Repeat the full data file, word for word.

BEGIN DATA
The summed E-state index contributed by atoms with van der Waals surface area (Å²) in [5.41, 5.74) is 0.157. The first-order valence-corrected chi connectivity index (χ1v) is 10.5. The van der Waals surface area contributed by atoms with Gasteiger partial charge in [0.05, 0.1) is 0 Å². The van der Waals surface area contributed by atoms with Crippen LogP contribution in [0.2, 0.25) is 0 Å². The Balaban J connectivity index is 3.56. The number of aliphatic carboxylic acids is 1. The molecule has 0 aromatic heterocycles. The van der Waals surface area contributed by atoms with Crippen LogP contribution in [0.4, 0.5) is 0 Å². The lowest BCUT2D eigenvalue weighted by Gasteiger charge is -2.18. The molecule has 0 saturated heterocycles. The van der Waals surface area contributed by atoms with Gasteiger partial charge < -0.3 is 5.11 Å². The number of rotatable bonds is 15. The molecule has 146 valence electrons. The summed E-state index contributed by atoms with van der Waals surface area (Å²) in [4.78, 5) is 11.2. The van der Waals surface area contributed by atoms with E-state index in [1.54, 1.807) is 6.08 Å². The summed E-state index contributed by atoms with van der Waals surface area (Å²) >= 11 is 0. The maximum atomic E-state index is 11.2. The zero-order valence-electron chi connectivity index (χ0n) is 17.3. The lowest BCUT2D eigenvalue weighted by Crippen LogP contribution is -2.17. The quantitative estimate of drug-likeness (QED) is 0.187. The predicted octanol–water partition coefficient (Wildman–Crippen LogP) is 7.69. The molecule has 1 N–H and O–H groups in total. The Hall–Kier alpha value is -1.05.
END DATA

The summed E-state index contributed by atoms with van der Waals surface area (Å²) in [5.41, 5.74) is 0.157. The first-order valence-corrected chi connectivity index (χ1v) is 10.5. The van der Waals surface area contributed by atoms with Gasteiger partial charge in [0.05, 0.1) is 0 Å². The van der Waals surface area contributed by atoms with Crippen LogP contribution in [0.2, 0.25) is 0 Å². The Balaban J connectivity index is 3.56. The number of aliphatic carboxylic acids is 1. The molecule has 0 aromatic heterocycles. The van der Waals surface area contributed by atoms with Crippen LogP contribution in [0.4, 0.5) is 0 Å². The lowest BCUT2D eigenvalue weighted by Gasteiger charge is -2.18. The molecule has 0 saturated heterocycles. The van der Waals surface area contributed by atoms with Gasteiger partial charge < -0.3 is 5.11 Å². The number of rotatable bonds is 15. The molecule has 146 valence electrons. The summed E-state index contributed by atoms with van der Waals surface area (Å²) in [4.78, 5) is 11.2. The van der Waals surface area contributed by atoms with E-state index in [1.54, 1.807) is 6.08 Å². The summed E-state index contributed by atoms with van der Waals surface area (Å²) >= 11 is 0. The maximum atomic E-state index is 11.2. The zero-order valence-electron chi connectivity index (χ0n) is 17.3. The lowest BCUT2D eigenvalue weighted by Crippen LogP contribution is -2.17. The quantitative estimate of drug-likeness (QED) is 0.187. The predicted octanol–water partition coefficient (Wildman–Crippen LogP) is 7.69. The molecule has 1 N–H and O–H groups in total. The Hall–Kier alpha value is -1.05.